Raising the Bar: 2017 Legislative Leaders

There is no environmental issue so polarizing within political circles as climate change.

President Trump has called it a hoax.

And state Senate Majority Leader John Flanagan famously questioned if climate change was real by quipping “Based on the winter we just had, you say to yourself, are we really going through climate change?”

But as the impacts of the changing climate mount, more and more Republican legislators are breaking with party leaders and putting their constituents’ call for action above party dogma.

We are pleased to introduce you to three such members: Assemblymen Chad Lupinacci (R-Huntington Station), Anthony Palumbo (R-Riverhead) and Andrew Raia (R-Northport).

All three have scores of 87 and all cast YES votes on the Climate and Community Protection Act (Bill Summary #1). This landmark legislation not only recognizes that climate change is happening, but that it’s having profound impacts on New Yorkers. The bill sets into law goals that will move the entire economy of the state off of fossil fuels and ensure equity for frontline communities and workers. Their districts are located in Suffolk County, the eastern part of Long Island. Donald Trump won this county by nearly seven points.

Assemblyman Raia actually represents some of the same constituents as Senator Flanagan. Oh, where we would be if Assemblyman Raia were Senate leader instead of John Flanagan.

While we recognize those that step outside of their party, we also have to recognize legislators who have demonstrated a sustained commitment to the environment throughout their long and illustrious careers. All New Yorkers owe them a debt of gratitude.

Assemblywoman Deborah Glick (D-Manhattan): As a member of the Environmental Conservation Committee for the more than two decades she’s been in office, and current chair of the Higher Education Committee, Assemblywoman Glick scored 100 this year. She has always been there to fight for clean air, clean water, and the many benefits of renewable energy and open space.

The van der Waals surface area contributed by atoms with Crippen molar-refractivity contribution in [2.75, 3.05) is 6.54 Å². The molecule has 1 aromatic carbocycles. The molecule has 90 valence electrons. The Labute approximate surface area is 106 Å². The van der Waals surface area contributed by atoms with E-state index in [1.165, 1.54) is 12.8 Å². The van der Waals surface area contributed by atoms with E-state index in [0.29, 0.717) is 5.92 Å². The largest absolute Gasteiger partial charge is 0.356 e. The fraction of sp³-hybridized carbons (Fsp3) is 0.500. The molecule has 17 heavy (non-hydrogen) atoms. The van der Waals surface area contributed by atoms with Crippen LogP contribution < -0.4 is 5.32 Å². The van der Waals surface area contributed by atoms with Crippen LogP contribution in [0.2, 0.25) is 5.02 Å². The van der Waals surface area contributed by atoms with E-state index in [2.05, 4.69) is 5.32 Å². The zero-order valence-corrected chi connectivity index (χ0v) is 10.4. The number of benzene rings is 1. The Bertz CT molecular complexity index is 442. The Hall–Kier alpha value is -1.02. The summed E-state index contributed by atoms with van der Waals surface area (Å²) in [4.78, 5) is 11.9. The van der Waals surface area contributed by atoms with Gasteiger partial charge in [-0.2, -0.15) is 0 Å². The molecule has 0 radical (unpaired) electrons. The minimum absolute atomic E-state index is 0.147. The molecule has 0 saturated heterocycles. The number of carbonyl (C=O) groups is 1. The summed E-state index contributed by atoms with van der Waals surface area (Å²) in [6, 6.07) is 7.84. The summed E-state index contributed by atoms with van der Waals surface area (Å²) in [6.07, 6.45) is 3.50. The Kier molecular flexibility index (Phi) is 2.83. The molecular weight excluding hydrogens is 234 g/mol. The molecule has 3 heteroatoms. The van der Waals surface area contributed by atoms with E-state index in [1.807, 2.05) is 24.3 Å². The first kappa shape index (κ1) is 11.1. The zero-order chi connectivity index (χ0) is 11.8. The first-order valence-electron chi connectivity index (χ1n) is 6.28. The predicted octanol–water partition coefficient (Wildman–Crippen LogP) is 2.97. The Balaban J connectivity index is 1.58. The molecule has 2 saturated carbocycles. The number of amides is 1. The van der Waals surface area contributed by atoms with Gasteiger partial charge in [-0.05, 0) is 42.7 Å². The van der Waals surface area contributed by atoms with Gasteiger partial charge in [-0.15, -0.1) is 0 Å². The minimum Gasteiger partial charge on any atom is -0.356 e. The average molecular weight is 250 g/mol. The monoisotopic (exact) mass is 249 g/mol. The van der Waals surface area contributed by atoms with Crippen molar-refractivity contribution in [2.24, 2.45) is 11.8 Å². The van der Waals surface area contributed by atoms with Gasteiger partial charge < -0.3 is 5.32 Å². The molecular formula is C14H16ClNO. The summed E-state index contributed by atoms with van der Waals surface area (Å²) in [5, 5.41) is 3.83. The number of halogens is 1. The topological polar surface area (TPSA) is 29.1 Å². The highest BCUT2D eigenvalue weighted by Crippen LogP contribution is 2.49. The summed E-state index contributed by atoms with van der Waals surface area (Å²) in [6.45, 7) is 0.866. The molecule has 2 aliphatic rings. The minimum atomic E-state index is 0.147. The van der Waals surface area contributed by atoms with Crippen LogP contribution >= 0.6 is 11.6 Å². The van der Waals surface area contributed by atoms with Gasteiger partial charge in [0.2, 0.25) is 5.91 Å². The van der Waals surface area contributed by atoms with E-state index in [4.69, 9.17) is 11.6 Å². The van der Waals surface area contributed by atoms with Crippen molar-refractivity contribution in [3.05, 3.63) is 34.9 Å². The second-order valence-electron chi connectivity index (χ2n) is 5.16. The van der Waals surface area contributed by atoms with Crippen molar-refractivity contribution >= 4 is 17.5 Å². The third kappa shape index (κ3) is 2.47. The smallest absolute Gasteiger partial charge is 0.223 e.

Assemblyman Joe Lentol (D-Brooklyn): From fighting the Brooklyn Navy Yard incinerator 20 years ago to moving the priority green bills of Assembly colleagues
through the Codes Committee that he chairs, he is a consistent champion and his 100 score demonstrates his commitment to protecting our health and environment.

Assemblywoman Barbara Lifton (D-Ithaca): A member of the Environmental Conservation Committee, as well as her house’s climate change work group, Assemblywoman Lifton is constantly pushing for comprehensive policy to solve the climate crisis and grow good green jobs. She scored 100 this year.

Assemblywoman Helene Weinstein (D-Brooklyn): A reliable green champion, who focuses on improving the lives and livelihoods of her constituents, it’s no surprise to long-time watchers that she once again scored 100. We are all excited that she is taking her strong green credentials with her as she moves to chair the powerful Ways and Means Committee.

Senator Tim Kennedy (D-Buffalo): He’s been in the Senate for seven legislative sessions, but as a reliable champion for environmental protection and health, it seems like he’s been there a lifetime. Western New Yorkers value clean water, healthy air, and much more, and the Senator’s 100 score reflects that ethos.

Senator Liz Krueger (D-Manhattan): Her 100 score this year is just another reminder of what a true champion the Senator is. She is at every hearing on the State Budget, is always ready to debate and defend green legislation on the Senate floor, and she stands ever ready to take up the cause of clean air and water or beat back bad ideas to roll back key safeguards.

Senator Velmanette Montgomery (D-Brooklyn): Fighting on behalf of a community that is home to notorious Superfund sites and which suffers from the pollution belched from the congested highways in New York – that’s what Senator Montgomery is all about. Consistently one of the Senate’s top performers, her 100 score this year exemplifies her commitment to her constituents.